Have you ever noticed that a lot the times when you see a train being pulled by multiple locomotives that whether there are two or five locomotive units or more, the ones on the ends are always pointing away from each other and the ones in between may be pointed in either direction? Since diesel-electric locomotives can travel either direction just as easy, why would they go to all the trouble of turning one around so that the ones on both ends are pointed in opposite directions? Well, that is the answer. It is a lot of trouble to turn one around, so the least amount of times it needs to be done the more time (and thus cost) will be saved. The locomotive units stay together as a whole and from then on can head up a train going in either direction.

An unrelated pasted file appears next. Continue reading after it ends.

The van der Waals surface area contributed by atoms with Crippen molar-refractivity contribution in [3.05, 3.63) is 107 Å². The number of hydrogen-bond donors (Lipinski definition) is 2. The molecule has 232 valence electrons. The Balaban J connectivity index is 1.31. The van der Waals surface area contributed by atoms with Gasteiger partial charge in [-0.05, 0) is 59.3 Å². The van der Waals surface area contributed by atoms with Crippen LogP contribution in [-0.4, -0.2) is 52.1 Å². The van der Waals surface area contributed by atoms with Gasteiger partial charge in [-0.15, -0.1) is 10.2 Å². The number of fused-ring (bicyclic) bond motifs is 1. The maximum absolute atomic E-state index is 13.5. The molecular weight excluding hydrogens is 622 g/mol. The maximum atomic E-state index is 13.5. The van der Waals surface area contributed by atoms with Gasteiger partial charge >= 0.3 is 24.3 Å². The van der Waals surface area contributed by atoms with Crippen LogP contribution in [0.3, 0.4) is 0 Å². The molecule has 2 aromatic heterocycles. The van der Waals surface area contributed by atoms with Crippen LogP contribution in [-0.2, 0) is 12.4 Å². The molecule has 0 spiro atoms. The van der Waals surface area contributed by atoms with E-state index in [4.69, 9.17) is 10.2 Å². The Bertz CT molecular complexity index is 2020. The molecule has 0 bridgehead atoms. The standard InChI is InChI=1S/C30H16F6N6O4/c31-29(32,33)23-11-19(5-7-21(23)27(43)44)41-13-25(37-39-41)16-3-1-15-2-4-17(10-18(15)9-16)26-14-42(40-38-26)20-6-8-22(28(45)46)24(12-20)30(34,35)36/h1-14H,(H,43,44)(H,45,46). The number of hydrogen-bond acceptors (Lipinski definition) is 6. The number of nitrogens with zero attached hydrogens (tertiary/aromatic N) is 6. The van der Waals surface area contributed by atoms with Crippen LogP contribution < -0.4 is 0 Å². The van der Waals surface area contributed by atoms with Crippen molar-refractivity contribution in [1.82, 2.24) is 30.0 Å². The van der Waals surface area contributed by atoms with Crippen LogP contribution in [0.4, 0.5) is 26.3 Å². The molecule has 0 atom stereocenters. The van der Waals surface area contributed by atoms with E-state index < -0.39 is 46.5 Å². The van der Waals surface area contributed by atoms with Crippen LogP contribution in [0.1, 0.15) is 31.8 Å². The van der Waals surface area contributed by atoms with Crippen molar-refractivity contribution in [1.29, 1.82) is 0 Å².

Have you ever heard the expression, "I wouldn't touch that with a ten foot pole"? Why a ten foot pole, wouldn't an eight foot or a twelve foot pole do? It so happens that this explanation also is connected to the transportation industry, only this time not on rail but on the water. Riverboats back in the day were propelled by a person using a ten foot pole. Ten feet was about right for pushing off the banks, rocks, and obstructions and also for pushing over sand bars, etc. Also, because all the poles were ten feet long, they were also used as measuring sticks and depth gauges. I am sure they could be used for other things but I wouldn't touch that with a ten foot pole. So, don't drop your pole or get it stuck in the mud and have a wonderful day, you hear?